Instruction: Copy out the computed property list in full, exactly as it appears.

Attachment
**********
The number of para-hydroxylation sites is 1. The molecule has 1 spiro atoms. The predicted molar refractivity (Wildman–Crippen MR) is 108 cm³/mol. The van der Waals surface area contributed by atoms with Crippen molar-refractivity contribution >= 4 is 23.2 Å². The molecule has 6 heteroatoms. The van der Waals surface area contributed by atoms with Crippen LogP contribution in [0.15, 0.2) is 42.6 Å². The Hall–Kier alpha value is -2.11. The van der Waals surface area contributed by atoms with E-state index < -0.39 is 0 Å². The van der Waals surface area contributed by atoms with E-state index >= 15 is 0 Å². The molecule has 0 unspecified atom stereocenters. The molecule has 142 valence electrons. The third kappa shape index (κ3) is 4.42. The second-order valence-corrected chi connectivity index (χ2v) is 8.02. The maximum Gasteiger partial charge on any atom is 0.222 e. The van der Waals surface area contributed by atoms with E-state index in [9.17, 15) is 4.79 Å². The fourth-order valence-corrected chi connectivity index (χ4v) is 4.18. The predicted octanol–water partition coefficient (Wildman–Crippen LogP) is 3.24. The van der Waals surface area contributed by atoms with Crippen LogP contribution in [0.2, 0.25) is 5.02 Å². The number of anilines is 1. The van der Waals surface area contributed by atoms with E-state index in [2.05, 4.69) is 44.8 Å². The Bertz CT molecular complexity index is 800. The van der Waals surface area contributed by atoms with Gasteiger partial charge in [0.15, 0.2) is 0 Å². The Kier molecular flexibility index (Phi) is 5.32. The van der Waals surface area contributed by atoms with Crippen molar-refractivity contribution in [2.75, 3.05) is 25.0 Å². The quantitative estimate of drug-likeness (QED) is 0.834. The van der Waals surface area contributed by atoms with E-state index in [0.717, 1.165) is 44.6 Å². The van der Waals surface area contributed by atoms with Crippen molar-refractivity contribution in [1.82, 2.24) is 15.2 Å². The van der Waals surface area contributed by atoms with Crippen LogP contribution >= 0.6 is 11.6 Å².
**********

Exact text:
The number of para-hydroxylation sites is 1. The molecule has 1 spiro atoms. The predicted molar refractivity (Wildman–Crippen MR) is 108 cm³/mol. The van der Waals surface area contributed by atoms with Crippen molar-refractivity contribution >= 4 is 23.2 Å². The molecule has 6 heteroatoms. The van der Waals surface area contributed by atoms with Crippen LogP contribution in [0.15, 0.2) is 42.6 Å². The Hall–Kier alpha value is -2.11. The van der Waals surface area contributed by atoms with E-state index < -0.39 is 0 Å². The van der Waals surface area contributed by atoms with E-state index >= 15 is 0 Å². The molecule has 0 unspecified atom stereocenters. The molecule has 142 valence electrons. The third kappa shape index (κ3) is 4.42. The second-order valence-corrected chi connectivity index (χ2v) is 8.02. The maximum Gasteiger partial charge on any atom is 0.222 e. The van der Waals surface area contributed by atoms with E-state index in [9.17, 15) is 4.79 Å². The fourth-order valence-corrected chi connectivity index (χ4v) is 4.18. The predicted octanol–water partition coefficient (Wildman–Crippen LogP) is 3.24. The van der Waals surface area contributed by atoms with Crippen LogP contribution in [0.2, 0.25) is 5.02 Å². The number of anilines is 1. The van der Waals surface area contributed by atoms with E-state index in [2.05, 4.69) is 44.8 Å². The Bertz CT molecular complexity index is 800. The van der Waals surface area contributed by atoms with Gasteiger partial charge in [0.15, 0.2) is 0 Å². The Kier molecular flexibility index (Phi) is 5.32. The van der Waals surface area contributed by atoms with Crippen molar-refractivity contribution in [2.75, 3.05) is 25.0 Å². The quantitative estimate of drug-likeness (QED) is 0.834. The van der Waals surface area contributed by atoms with E-state index in [0.717, 1.165) is 44.6 Å². The van der Waals surface area contributed by atoms with Crippen molar-refractivity contribution in [1.82, 2.24) is 15.2 Å². The van der Waals surface area contributed by atoms with Crippen LogP contribution >= 0.6 is 11.6 Å².